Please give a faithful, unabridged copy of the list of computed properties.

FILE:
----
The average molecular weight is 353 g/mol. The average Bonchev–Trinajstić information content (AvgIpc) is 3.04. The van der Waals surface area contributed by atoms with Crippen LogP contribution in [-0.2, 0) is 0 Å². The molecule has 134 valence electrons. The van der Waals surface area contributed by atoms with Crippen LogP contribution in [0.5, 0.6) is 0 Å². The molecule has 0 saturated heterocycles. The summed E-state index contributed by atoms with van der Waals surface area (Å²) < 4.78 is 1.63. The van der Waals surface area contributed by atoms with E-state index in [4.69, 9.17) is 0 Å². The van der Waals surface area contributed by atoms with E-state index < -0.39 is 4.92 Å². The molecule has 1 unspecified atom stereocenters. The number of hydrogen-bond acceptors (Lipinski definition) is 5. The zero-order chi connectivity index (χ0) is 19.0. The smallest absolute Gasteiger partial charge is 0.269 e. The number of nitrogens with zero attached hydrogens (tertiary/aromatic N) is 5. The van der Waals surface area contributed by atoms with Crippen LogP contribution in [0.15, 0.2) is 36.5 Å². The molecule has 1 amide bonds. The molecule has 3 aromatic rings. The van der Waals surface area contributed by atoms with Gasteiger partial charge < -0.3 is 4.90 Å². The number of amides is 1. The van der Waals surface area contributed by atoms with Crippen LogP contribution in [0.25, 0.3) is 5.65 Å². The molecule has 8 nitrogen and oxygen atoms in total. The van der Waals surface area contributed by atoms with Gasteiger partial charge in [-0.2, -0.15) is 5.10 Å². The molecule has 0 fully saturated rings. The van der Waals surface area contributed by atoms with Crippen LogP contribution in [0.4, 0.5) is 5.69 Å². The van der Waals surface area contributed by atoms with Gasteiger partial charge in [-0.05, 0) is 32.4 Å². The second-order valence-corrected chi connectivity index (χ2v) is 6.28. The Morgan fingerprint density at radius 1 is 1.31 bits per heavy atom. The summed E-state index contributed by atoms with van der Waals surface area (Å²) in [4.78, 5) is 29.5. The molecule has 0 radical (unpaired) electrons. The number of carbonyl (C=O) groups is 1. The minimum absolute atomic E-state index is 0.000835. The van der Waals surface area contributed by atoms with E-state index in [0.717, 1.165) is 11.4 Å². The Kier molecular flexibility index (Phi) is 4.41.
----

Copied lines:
The average molecular weight is 353 g/mol. The average Bonchev–Trinajstić information content (AvgIpc) is 3.04. The van der Waals surface area contributed by atoms with Crippen LogP contribution in [-0.2, 0) is 0 Å². The molecule has 134 valence electrons. The van der Waals surface area contributed by atoms with Crippen LogP contribution in [0.5, 0.6) is 0 Å². The molecule has 0 saturated heterocycles. The summed E-state index contributed by atoms with van der Waals surface area (Å²) < 4.78 is 1.63. The van der Waals surface area contributed by atoms with E-state index in [4.69, 9.17) is 0 Å². The van der Waals surface area contributed by atoms with E-state index < -0.39 is 4.92 Å². The molecule has 1 unspecified atom stereocenters. The number of hydrogen-bond acceptors (Lipinski definition) is 5. The zero-order chi connectivity index (χ0) is 19.0. The smallest absolute Gasteiger partial charge is 0.269 e. The number of nitrogens with zero attached hydrogens (tertiary/aromatic N) is 5. The van der Waals surface area contributed by atoms with Crippen LogP contribution in [0.15, 0.2) is 36.5 Å². The molecule has 1 amide bonds. The molecule has 3 aromatic rings. The van der Waals surface area contributed by atoms with Gasteiger partial charge < -0.3 is 4.90 Å². The number of amides is 1. The van der Waals surface area contributed by atoms with Crippen LogP contribution in [0.25, 0.3) is 5.65 Å². The molecule has 8 nitrogen and oxygen atoms in total. The van der Waals surface area contributed by atoms with Gasteiger partial charge in [-0.2, -0.15) is 5.10 Å². The molecule has 0 fully saturated rings. The van der Waals surface area contributed by atoms with Crippen LogP contribution in [0.4, 0.5) is 5.69 Å². The van der Waals surface area contributed by atoms with Gasteiger partial charge in [-0.05, 0) is 32.4 Å². The second-order valence-corrected chi connectivity index (χ2v) is 6.28. The Morgan fingerprint density at radius 1 is 1.31 bits per heavy atom. The summed E-state index contributed by atoms with van der Waals surface area (Å²) in [4.78, 5) is 29.5. The molecule has 0 radical (unpaired) electrons. The number of carbonyl (C=O) groups is 1. The minimum absolute atomic E-state index is 0.000835. The van der Waals surface area contributed by atoms with E-state index in [0.717, 1.165) is 11.4 Å². The Kier molecular flexibility index (Phi) is 4.41.